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Cognitive Dissonance, Pessimism, and Behavioral Spillover Effects

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  • David L. Dickinson
  • Robert J. Oxoby

Abstract

This paper reports results from a unique two-stage experiment designed to examine the spillover effects of optimism and pessimism. In stage 1, we induce optimism or pessimism onto subjects by randomly assigning a high or low piece rate for performing a cognitive task. We find that participants receiving the low piece rate are significantly more pessimistic with respect to performance on this task. In stage 2 individuals participate in an ultimatum game. We find that minimum acceptable offers are significantly lower for pessimistic subjects, though this pessimism was generated in a completely unrelated environment. These results highlight the existence of important spillover effects that can be behaviorally and economically important - for example, pessimism regarding one’s initial conditions (e.g., living in poverty) may have spillover effects on one’s future labor market outcomes.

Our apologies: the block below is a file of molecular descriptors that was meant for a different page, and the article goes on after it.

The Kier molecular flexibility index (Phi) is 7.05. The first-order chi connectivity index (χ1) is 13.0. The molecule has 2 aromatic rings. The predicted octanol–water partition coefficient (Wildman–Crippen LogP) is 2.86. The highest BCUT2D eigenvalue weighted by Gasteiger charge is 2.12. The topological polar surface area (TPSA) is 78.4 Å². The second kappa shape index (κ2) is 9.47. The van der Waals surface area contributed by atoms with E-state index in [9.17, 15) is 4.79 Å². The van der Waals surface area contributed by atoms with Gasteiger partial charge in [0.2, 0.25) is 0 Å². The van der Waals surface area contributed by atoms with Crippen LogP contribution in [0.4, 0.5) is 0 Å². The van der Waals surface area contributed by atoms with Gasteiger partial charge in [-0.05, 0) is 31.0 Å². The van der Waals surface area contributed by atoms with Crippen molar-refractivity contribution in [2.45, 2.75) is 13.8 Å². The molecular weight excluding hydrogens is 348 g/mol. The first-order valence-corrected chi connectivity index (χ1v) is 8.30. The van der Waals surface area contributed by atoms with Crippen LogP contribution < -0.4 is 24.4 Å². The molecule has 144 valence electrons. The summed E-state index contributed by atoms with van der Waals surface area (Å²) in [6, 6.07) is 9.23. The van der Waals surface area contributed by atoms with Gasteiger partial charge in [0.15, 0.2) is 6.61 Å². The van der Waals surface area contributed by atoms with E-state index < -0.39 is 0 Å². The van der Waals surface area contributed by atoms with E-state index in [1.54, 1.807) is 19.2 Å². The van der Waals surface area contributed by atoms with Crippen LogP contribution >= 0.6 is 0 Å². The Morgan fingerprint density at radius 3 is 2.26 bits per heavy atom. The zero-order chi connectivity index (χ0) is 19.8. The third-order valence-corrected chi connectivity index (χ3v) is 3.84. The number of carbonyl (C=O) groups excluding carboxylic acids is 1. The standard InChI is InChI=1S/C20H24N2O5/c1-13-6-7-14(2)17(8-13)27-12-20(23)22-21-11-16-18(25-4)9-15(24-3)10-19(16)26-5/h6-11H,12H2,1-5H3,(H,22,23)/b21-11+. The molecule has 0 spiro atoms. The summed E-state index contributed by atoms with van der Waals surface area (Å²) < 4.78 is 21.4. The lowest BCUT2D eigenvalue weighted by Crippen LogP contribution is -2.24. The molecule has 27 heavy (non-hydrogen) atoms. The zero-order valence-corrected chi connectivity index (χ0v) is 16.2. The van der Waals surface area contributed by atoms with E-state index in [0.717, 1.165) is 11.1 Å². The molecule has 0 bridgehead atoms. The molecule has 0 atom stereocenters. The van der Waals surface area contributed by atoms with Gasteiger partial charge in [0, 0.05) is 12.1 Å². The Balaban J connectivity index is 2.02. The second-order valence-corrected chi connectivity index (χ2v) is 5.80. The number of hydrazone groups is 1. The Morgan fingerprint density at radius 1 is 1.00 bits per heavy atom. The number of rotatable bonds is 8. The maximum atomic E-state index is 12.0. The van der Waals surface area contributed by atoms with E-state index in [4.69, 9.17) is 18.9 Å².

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File URL: http://econ.appstate.edu/RePEc/pdf/wp0711.pdf
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Bibliographic Info

Paper provided by Department of Economics, Appalachian State University in its series Working Papers with number 07-11.

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Date of creation: 2007
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Handle: RePEc:apl:wpaper:07-11

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Web page: http://www.business.appstate.edu/departments/economics/
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  17. Clare Anderson & David L. Dickinson, 2009. "Bargaining and Trust: The Effects of 36hr Total Sleep Deprivation on Socially Interactive Decisions," Working Papers 09-01, Department of Economics, Appalachian State University.
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  19. Dickinson, David L., 2006. "The chilling effect of optimism: The case of final-offer arbitration," Journal of Behavioral and Experimental Economics (formerly The Journal of Socio-Economics), Elsevier, vol. 35(1), pages 17-30, February.
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Cited by:
  1. Anya C. Savikhin & Roman M. Sheremeta, 2013. "Simultaneous Decision-Making In Competitive And Cooperative Environments," Economic Inquiry, Western Economic Association International, vol. 51(2), pages 1311-1323, 04.

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